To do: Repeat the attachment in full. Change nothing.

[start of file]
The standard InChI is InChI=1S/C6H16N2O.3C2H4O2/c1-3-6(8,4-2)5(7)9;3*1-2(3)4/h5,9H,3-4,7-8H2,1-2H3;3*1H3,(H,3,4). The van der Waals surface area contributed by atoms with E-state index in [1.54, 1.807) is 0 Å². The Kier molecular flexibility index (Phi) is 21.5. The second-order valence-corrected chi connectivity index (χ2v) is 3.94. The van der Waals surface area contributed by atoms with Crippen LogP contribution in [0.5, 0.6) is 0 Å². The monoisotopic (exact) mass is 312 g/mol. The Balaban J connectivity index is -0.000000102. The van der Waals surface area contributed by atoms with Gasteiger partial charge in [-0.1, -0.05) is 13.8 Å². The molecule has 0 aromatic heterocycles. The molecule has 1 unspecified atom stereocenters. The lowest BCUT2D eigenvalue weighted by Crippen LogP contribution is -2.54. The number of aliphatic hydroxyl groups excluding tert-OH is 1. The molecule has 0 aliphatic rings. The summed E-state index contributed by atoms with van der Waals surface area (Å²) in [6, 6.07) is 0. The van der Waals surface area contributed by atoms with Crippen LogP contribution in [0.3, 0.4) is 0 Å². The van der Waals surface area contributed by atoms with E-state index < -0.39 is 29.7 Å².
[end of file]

The standard InChI is InChI=1S/C6H16N2O.3C2H4O2/c1-3-6(8,4-2)5(7)9;3*1-2(3)4/h5,9H,3-4,7-8H2,1-2H3;3*1H3,(H,3,4). The van der Waals surface area contributed by atoms with E-state index in [1.54, 1.807) is 0 Å². The Kier molecular flexibility index (Phi) is 21.5. The second-order valence-corrected chi connectivity index (χ2v) is 3.94. The van der Waals surface area contributed by atoms with Crippen LogP contribution in [0.5, 0.6) is 0 Å². The monoisotopic (exact) mass is 312 g/mol. The Balaban J connectivity index is -0.000000102. The van der Waals surface area contributed by atoms with Gasteiger partial charge in [-0.1, -0.05) is 13.8 Å². The molecule has 0 aromatic heterocycles. The molecule has 1 unspecified atom stereocenters. The lowest BCUT2D eigenvalue weighted by Crippen LogP contribution is -2.54. The number of aliphatic hydroxyl groups excluding tert-OH is 1. The molecule has 0 aliphatic rings. The summed E-state index contributed by atoms with van der Waals surface area (Å²) in [6, 6.07) is 0. The van der Waals surface area contributed by atoms with Crippen LogP contribution in [0.3, 0.4) is 0 Å². The van der Waals surface area contributed by atoms with E-state index < -0.39 is 29.7 Å².